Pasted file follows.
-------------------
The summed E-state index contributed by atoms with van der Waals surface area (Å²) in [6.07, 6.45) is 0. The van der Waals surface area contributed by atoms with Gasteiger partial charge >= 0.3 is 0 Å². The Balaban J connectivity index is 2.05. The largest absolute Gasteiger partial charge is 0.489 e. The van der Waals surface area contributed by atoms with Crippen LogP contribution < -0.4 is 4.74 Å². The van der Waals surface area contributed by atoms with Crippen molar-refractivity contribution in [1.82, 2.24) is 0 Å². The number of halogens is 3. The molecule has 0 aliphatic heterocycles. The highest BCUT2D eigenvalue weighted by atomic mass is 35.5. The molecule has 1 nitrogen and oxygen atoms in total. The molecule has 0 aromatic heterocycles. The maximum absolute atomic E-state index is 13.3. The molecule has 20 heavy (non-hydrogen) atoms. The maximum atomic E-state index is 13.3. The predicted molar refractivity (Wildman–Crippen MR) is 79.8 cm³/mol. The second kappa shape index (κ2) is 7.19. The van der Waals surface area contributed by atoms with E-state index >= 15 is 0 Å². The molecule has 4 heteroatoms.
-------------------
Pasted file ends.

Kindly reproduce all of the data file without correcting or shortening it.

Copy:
The summed E-state index contributed by atoms with van der Waals surface area (Å²) in [6.07, 6.45) is 0. The van der Waals surface area contributed by atoms with Gasteiger partial charge >= 0.3 is 0 Å². The Balaban J connectivity index is 2.05. The largest absolute Gasteiger partial charge is 0.489 e. The van der Waals surface area contributed by atoms with Crippen LogP contribution < -0.4 is 4.74 Å². The van der Waals surface area contributed by atoms with Crippen molar-refractivity contribution in [1.82, 2.24) is 0 Å². The number of halogens is 3. The molecule has 0 aliphatic heterocycles. The highest BCUT2D eigenvalue weighted by atomic mass is 35.5. The molecule has 1 nitrogen and oxygen atoms in total. The molecule has 0 aromatic heterocycles. The maximum absolute atomic E-state index is 13.3. The molecule has 20 heavy (non-hydrogen) atoms. The maximum atomic E-state index is 13.3. The predicted molar refractivity (Wildman–Crippen MR) is 79.8 cm³/mol. The second kappa shape index (κ2) is 7.19. The van der Waals surface area contributed by atoms with E-state index >= 15 is 0 Å². The molecule has 4 heteroatoms.